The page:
Another factor contributing to the pessimism and negative evaluation of the present period is that the appreciation of its values is in most cases the opinion of the mass, of average man. In our time “elitism” is a dirty word. It is an assumption of postmodernism that “high” and “low” have to be mingled, and therefore that mass culture is what suits our era. It is rather astonishing that many of the cleverest heads of our time, mostly French proponents of what is known as “structuralism”, found pleasure, authority and power in contending that the individual, the subject, is dead. Often quoted words in this context are the very last phrase of Michel Foucault’s The Order of Things: “[If the thesis of this book is correct] then one can certainly wager that man will be erased, like a face drawn in sand at the edge of the sea.”10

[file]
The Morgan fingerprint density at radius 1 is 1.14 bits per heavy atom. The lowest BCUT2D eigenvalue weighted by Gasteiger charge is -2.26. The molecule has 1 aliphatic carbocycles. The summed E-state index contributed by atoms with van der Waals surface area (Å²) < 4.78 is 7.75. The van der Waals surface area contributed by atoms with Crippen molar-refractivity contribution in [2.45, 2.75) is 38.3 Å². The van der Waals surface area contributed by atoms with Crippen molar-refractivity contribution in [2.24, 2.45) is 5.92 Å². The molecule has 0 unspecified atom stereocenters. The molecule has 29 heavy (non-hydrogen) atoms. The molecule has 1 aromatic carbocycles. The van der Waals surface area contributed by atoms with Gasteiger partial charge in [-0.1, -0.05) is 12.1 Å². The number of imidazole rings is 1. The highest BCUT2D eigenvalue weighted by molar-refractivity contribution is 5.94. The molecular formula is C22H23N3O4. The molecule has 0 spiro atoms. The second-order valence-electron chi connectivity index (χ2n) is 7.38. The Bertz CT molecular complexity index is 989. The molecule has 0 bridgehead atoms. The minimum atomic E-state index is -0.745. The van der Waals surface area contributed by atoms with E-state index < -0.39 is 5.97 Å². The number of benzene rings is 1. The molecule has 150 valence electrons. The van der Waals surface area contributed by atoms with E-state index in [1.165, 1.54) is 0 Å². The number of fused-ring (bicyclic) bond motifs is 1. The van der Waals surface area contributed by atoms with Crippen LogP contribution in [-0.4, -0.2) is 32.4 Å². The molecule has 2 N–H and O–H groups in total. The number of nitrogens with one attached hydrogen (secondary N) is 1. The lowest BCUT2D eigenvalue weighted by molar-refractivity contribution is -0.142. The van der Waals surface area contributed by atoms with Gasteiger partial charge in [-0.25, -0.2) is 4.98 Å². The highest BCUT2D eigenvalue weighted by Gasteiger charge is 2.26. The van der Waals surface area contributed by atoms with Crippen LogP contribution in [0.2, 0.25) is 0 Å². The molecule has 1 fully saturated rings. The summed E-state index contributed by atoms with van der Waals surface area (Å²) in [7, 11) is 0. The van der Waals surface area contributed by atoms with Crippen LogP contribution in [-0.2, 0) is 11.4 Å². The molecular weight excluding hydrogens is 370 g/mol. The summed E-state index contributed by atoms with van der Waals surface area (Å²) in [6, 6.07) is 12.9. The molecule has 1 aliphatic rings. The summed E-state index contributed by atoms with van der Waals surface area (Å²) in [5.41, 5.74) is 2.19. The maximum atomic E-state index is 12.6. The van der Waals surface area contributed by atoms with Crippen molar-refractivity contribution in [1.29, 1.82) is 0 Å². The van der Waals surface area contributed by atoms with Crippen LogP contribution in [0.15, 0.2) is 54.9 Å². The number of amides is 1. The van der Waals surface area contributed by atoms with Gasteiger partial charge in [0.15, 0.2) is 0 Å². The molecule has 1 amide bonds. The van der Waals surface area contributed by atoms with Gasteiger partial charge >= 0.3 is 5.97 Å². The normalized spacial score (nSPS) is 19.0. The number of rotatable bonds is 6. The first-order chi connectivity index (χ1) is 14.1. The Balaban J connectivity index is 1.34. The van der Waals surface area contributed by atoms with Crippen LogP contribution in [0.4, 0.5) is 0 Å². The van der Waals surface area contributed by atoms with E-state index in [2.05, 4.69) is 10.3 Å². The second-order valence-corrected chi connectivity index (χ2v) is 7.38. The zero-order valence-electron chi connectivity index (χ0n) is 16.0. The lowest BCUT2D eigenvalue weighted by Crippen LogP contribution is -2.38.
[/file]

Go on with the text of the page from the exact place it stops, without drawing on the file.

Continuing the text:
Structuralism, like all important philosophical movements, was based on a kernel of truth, but, like all important philosophical movements, a truth deformed by its exaggeration and exclusiveness. “By individual we mean normally something that separates itself from everything else and stands apart, though in reality there is no such thing anywhere in existence; it is a figment of our mental conceptions useful and necessary to express a partial and practical truth”, writes Sri Aurobindo. But he adds: “It is necessary to insist, that by the true individual we mean nothing of the kind but a conscious power of being of the Eternal, always existing by unity, always capable of mutuality. It is that being which by self-knowledge enjoys liberation and immortality.”11 Alas – and here we touch again upon the fundamental flaw in the Western world view and the vain groping of its thought for truth, reality, reliable fundamentals – the essential structure of the human being and the manifestation it is part of remain unrecognised, and therefore constitute the enormous underwater part of the iceberg while Western thought and comprehension dance, more and more in desperation, on the surface of its visible top.